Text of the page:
Yahoo CEO Marissa Mayer's decision to ban her Yahoo employees from telecommuting has sparked a media firestorm. Her decision, especially as a working mother, has angered her employees, many working mothers, feminists, and policy makers working towards work-life balance. She has also been praised by journalists and business insiders that argue that the boundary between work and home is becoming too porous. Mayer's public declaration that she is not a feminist and decision to build a nursery (with her own money) next to her office has stoked the fire.
Why the strong and contradictory response to Mayer's decision? My dissertation research examines the social construction of the private sphere and the history of work in the home. Working within the home has a complicated history and associations with issues of class. Mayer's decision reveals the problem of class privilege and asks us to question where work belongs? The answers are not simple and too complicated to go into detail here. However, I believe some important points can be addressed in this blog post.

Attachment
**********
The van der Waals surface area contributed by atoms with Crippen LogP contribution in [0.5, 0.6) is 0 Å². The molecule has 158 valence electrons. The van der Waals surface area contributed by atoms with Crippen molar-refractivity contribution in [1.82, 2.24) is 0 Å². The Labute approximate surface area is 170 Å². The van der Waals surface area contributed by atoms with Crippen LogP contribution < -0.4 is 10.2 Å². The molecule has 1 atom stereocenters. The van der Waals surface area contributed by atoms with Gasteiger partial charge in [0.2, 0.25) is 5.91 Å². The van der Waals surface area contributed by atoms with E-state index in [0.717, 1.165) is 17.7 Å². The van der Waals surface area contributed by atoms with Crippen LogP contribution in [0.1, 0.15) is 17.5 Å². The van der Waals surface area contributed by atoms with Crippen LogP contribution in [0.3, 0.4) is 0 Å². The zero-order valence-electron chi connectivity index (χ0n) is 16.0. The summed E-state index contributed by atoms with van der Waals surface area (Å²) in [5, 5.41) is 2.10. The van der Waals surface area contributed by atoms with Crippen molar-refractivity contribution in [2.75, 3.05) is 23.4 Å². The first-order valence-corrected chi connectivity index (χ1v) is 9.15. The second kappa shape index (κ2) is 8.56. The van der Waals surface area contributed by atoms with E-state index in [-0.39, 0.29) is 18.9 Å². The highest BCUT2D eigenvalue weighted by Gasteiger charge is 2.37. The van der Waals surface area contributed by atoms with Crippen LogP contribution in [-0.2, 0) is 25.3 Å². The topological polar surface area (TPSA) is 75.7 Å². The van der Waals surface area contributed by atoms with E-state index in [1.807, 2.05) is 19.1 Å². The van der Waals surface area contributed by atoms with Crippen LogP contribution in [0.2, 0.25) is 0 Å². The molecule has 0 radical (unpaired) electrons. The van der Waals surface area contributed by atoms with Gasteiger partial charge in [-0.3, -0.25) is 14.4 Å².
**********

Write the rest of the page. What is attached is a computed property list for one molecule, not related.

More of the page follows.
Marissa Mayer's position of power as CEO and financial means allow her to bring her baby to work, a privilege not available to her employees. Mayer clearly believes that work should be first when considering work-life balance for herself and her employees. Productive work belongs in the workplace. In building the nursery, she has brought "home" or "life" to work. However, the angry response to Mayer's decision also reveals the problem of work-life balance and privilege on the part of her employees. For the middle and upper-middle class Yahoo employees working at home means flexibility and placing more emphasis on "life." Productive work can exist within the private sphere. The ability to work at home is also a privilege that is increasingly more associated with socioeconomic status. Mayer's decision threatens a new form of cultural capital that has become increasingly important to knowledge (or what Richard Florida refers to as the Creative Class) professionals.